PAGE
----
Sandra Birnhak wrote -
Nightingale Island Disaster Penguin and Seabird Rescue
The Tristan de Cunha island group represents the second largest concentration of sea birds in the world. Half of the world’s endangered Northern Rockhopper penguin population is found here. Nightingale Island holds more than 100,000 pairs of Northern Rockhopper penguins, 20,000 pairs of albatrosses including the yellow nose albatross, and 2,000,000 pairs of Broadbill prions. The island is also home to the highly-endangered Tristan Bunting. Only 50 pairs remain in the world, all of which are found on Nightingale Island.
On March 17, 2011 a 75,300 tonne bulk carrier, called the ‘MS Oliva’, ran aground just off the shores of UK-governed Nightingale Island. After the ship broke in half, at least 800 tonnes of crude oil leaked into the ocean water and experts on the scene now estimate some 20,000 endangered penguins have been covered in oil as a result. Adding to biologists’ and conservationists’ concerns, rats from the vessel may be making their way to the island, which could be catastrophic for these imperiled birds. Worse yet, much-needed hands, supplies, and food for rescued birds has yet to be sent to the island.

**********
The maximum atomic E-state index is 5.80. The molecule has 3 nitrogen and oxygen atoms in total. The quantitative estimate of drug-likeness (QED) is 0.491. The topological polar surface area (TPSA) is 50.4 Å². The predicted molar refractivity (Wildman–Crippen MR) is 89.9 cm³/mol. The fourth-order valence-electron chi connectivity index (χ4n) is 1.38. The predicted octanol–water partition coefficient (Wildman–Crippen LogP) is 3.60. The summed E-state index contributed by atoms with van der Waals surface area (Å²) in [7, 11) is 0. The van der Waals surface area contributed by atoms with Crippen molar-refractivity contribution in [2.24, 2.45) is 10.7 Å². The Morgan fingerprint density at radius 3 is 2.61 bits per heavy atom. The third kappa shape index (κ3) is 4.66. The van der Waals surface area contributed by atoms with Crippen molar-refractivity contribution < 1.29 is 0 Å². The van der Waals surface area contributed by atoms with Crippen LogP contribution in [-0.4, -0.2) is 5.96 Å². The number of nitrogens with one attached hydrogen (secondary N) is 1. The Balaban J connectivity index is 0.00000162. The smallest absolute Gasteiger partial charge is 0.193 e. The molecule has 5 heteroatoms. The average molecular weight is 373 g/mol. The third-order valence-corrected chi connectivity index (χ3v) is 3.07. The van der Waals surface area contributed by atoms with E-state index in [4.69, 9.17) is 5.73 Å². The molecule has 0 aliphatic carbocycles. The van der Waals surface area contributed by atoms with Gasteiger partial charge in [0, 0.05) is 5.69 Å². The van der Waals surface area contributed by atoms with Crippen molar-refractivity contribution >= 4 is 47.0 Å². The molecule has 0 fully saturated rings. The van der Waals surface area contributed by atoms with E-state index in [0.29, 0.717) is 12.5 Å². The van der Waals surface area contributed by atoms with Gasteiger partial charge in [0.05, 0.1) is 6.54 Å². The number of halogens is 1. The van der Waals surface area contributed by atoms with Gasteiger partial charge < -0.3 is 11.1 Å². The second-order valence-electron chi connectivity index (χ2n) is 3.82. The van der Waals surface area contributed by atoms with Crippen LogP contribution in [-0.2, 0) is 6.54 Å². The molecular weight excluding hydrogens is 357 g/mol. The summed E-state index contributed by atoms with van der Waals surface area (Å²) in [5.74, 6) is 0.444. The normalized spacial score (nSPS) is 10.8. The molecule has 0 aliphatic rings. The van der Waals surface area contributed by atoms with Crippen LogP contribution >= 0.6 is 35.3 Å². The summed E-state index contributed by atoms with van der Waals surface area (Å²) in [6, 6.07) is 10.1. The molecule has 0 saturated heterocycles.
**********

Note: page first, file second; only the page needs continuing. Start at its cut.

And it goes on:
Located roughly 2,816 kilometers (1,750 miles) west of South Africa, Nightingale Island and its surrounding islands are home to the largest population of Northern Rockhopper Penguins, which are listed as ‘Endangered’ on the International Union for the Conservation of Nature (IUCN) Red List of Threatened Species. Northern Rockhoppers on this island chain have declined by as much as 98% over the last 45 years, in some areas. The islands of the Tristan da Cunha Archipelago—the area where the MS Olivia wrecked—holds over 70% of the global population of this species. Nightingale Island holds one of the biggest sub populations in this area. Birds at nearby World Heritage Sites, Inaccessible and Gough Islands, may also be at risk.
Hundreds of oiled Northern Rockhoppers have been rescued already, and it seems most are being cared for at the main island of Tristan da Cunha. National Geographic reporter, Andrew Evans, says he witnessed 750 oiled penguins being sent to the main island from Nightingale Island yesterday. Conservation initiative, the Agreement on the Conservation of Albatrosses and Petrels (ACAP), reports 473 were taken from there to the main island this morning. Evans claims thousands of these endangered birds are expected to die as a result of the oil spill.